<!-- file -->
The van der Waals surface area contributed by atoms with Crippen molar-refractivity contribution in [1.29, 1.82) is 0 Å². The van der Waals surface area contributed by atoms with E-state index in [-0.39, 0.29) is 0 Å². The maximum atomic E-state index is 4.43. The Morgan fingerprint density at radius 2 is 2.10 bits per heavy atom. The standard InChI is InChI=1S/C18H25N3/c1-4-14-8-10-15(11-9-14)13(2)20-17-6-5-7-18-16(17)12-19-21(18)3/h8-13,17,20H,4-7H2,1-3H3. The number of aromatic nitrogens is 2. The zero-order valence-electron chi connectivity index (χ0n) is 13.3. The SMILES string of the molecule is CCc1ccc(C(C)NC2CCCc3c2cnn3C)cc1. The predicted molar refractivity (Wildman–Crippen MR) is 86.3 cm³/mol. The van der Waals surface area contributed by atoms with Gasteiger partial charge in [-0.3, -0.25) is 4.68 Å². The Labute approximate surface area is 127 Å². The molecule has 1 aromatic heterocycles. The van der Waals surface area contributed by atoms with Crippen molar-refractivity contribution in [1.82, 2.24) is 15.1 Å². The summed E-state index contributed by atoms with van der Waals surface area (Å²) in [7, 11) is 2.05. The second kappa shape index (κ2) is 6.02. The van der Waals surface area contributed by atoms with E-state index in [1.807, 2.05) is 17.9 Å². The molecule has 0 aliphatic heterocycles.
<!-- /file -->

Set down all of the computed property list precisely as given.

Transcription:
The van der Waals surface area contributed by atoms with Crippen molar-refractivity contribution in [1.29, 1.82) is 0 Å². The van der Waals surface area contributed by atoms with E-state index in [-0.39, 0.29) is 0 Å². The maximum atomic E-state index is 4.43. The Morgan fingerprint density at radius 2 is 2.10 bits per heavy atom. The standard InChI is InChI=1S/C18H25N3/c1-4-14-8-10-15(11-9-14)13(2)20-17-6-5-7-18-16(17)12-19-21(18)3/h8-13,17,20H,4-7H2,1-3H3. The number of aromatic nitrogens is 2. The zero-order valence-electron chi connectivity index (χ0n) is 13.3. The SMILES string of the molecule is CCc1ccc(C(C)NC2CCCc3c2cnn3C)cc1. The predicted molar refractivity (Wildman–Crippen MR) is 86.3 cm³/mol. The van der Waals surface area contributed by atoms with Gasteiger partial charge in [-0.3, -0.25) is 4.68 Å². The Labute approximate surface area is 127 Å². The molecule has 1 aromatic heterocycles. The van der Waals surface area contributed by atoms with Crippen molar-refractivity contribution in [1.82, 2.24) is 15.1 Å². The summed E-state index contributed by atoms with van der Waals surface area (Å²) in [7, 11) is 2.05. The second kappa shape index (κ2) is 6.02. The van der Waals surface area contributed by atoms with E-state index in [1.807, 2.05) is 17.9 Å². The molecule has 0 aliphatic heterocycles.